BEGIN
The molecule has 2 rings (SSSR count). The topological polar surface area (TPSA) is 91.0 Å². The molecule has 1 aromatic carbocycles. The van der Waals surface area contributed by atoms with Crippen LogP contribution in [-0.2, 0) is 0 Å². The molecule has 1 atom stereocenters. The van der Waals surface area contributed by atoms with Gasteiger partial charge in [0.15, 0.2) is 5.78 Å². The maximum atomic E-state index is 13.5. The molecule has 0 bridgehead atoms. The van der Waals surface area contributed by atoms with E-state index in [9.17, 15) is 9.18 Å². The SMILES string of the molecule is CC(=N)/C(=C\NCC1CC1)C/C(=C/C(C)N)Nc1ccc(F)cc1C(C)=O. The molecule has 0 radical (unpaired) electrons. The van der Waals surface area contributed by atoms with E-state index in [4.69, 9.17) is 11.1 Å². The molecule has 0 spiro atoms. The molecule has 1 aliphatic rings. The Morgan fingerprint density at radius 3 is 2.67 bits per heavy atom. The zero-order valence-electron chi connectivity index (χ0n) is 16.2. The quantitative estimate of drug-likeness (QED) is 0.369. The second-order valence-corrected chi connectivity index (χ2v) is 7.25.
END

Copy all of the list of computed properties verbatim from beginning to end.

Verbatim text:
The molecule has 2 rings (SSSR count). The topological polar surface area (TPSA) is 91.0 Å². The molecule has 1 aromatic carbocycles. The van der Waals surface area contributed by atoms with Crippen LogP contribution in [-0.2, 0) is 0 Å². The molecule has 1 atom stereocenters. The van der Waals surface area contributed by atoms with Gasteiger partial charge in [0.15, 0.2) is 5.78 Å². The maximum atomic E-state index is 13.5. The molecule has 0 bridgehead atoms. The van der Waals surface area contributed by atoms with E-state index in [9.17, 15) is 9.18 Å². The SMILES string of the molecule is CC(=N)/C(=C\NCC1CC1)C/C(=C/C(C)N)Nc1ccc(F)cc1C(C)=O. The molecule has 0 radical (unpaired) electrons. The van der Waals surface area contributed by atoms with E-state index in [4.69, 9.17) is 11.1 Å². The molecule has 0 spiro atoms. The molecule has 1 aliphatic rings. The Morgan fingerprint density at radius 3 is 2.67 bits per heavy atom. The zero-order valence-electron chi connectivity index (χ0n) is 16.2. The quantitative estimate of drug-likeness (QED) is 0.369. The second-order valence-corrected chi connectivity index (χ2v) is 7.25.